“I mean, I learnt a lot about live shows from watching KRS-One. KRS-One’s live shows are always phenomenal and I always sit there and study how he does it, his order of songs, the crowd participation. KRS has always been a big influence on me when it comes to rocking a crowd.”

lord finess diggin 2 pic

During the “Here I Come” stageshow you talk about different moments in your career – which memories still really stand-out to you?

“I’m still here, that’s what stands-out the most to me (laughs). From 1989 to 2012, I’m still here and people still show me love and respect and are still waiting for some new Lord Finesse s**t. I consider myself blessed and humbled at the same time to still have people out there who care about what I’m doing now and who also care about the foundation and legacy of my name. That’s something you really can’t purchase, man.”

Although there always seemed to be a lot of unity amongst New York artists of the early-90s, how high was the spirit of competition within D.I.T.C. at the time considering there were so many classic albums coming out from the likes of Brand Nubian, Main Source, De La Soul etc?

“It was always competitive because we were battling and wanting to make sure our music was incredible and able to stand-out and compete with any other music out there. So we always thought that the music we made had to be incredible, because we’d listen to an album like A Tribe Called Quest’s “The Low End Theory” or Main Source’s “Breaking Atoms” and others that really made us say ‘Damn!’ So you always wanted to make music that was better than anything else you’d heard and even if you said at the time that you weren’t consciously thinking like that, you had to be listening to something that had you wishing that when you did your next project it came out as dope as that.”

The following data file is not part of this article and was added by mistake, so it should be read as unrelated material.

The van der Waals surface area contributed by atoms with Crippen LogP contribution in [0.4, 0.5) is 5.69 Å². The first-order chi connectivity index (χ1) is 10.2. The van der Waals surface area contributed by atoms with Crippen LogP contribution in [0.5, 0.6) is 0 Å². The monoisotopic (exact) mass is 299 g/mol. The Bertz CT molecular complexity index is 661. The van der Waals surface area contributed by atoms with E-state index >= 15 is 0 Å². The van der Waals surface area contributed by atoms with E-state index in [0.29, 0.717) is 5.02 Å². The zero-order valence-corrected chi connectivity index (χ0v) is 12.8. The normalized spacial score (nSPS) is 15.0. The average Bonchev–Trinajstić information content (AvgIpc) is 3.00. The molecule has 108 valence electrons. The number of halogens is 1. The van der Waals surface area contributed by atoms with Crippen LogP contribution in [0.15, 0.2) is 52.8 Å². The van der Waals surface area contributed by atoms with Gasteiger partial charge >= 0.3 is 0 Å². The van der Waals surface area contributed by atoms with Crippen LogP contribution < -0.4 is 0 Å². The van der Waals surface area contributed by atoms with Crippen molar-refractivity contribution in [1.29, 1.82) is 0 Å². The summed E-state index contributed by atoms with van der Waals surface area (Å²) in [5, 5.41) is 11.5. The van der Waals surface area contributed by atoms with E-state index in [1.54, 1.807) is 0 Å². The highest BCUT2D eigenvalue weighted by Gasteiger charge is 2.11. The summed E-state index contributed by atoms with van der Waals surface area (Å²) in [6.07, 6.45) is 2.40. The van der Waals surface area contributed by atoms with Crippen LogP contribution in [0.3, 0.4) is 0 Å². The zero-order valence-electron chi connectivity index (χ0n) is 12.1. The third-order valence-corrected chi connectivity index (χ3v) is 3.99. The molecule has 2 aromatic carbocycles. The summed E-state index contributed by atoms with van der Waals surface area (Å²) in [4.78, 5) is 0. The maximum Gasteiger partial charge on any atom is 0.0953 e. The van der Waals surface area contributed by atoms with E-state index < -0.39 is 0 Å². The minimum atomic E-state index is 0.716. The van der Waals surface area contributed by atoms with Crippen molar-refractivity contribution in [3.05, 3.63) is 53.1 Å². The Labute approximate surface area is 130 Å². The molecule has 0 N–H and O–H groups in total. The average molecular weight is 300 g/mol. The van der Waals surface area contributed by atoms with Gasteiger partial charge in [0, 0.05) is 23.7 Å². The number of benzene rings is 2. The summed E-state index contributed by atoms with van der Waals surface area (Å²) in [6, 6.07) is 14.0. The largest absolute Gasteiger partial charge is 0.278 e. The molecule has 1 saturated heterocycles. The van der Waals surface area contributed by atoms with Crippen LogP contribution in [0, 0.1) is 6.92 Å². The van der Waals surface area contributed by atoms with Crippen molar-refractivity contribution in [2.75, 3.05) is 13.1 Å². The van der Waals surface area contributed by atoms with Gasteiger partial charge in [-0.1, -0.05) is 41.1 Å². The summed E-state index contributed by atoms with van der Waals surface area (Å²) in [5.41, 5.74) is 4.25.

Was there ever anything that came out of the D.I.T.C. camp itself that made you think ‘I wish I’d made that record..’?

“Oh, no doubt (laughs). Diamond’s first album “Stunts, Blunts & Hip-Hop” made me feel like that and also Showbiz & AG’s “Runaway Slave”. See, what you have to understand is that back then everyone’s projects were elevating what everyone else in the crew was doing and pushing people to really deliver their best work. I mean, Diamond had dropped “I’m Not Playin'” with Ultimate Force in 1989 and then my album “Funky Technician” came out a year after that. So my first album had everyone in the crew like Diamond, Showbiz, AG and Fat Joe saying ‘Damn! This ni**a ‘Ness made it, I want to do this s**t.’ So there was always an inspirational aspect to what we were doing back then in terms of the impact the music we were each making had on the other members of the crew.”

And in that sort of group situation nobody wants to be viewed as being the weak link in the chain…

“Yeah, like I remember the first time I heard Showbiz & AG’s “Soul Clap” EP and how Show was chopping the samples on there. When I first heard “Catchin’ Wreck” I’d just come home off the Ice-T / Rhyme Syndicate tour and hearing how Show had chopped some of the same stuff that I’d already used but had done it so differently, I was just like, ‘Yoooo!’ I mean, I wasn’t even really doing production back then. But then when I heard Diamond’s first album as well, that was when I really thought that I needed to step it up. To me, “The Awakening” was a reflection of that, in terms of me really putting my own project together and chopping up all the samples, doing the skits, and really wanting to make something that could stand next to what the crew had already put out. I also remember listening to Big L rhyme as well, hearing him freestyle, and really feeling like I had to write some s**t to match what he was doing. There was never any jealousy or anything like that, it was just always competition. I remember hearing the demo of “Devil’s Son”, I was going somewhere and Show pulled up in the car and he was playing it and I just thought ‘Wow! What the f**k made this ni**a think of this s**t?!’ It was just crazy back then (laughs).”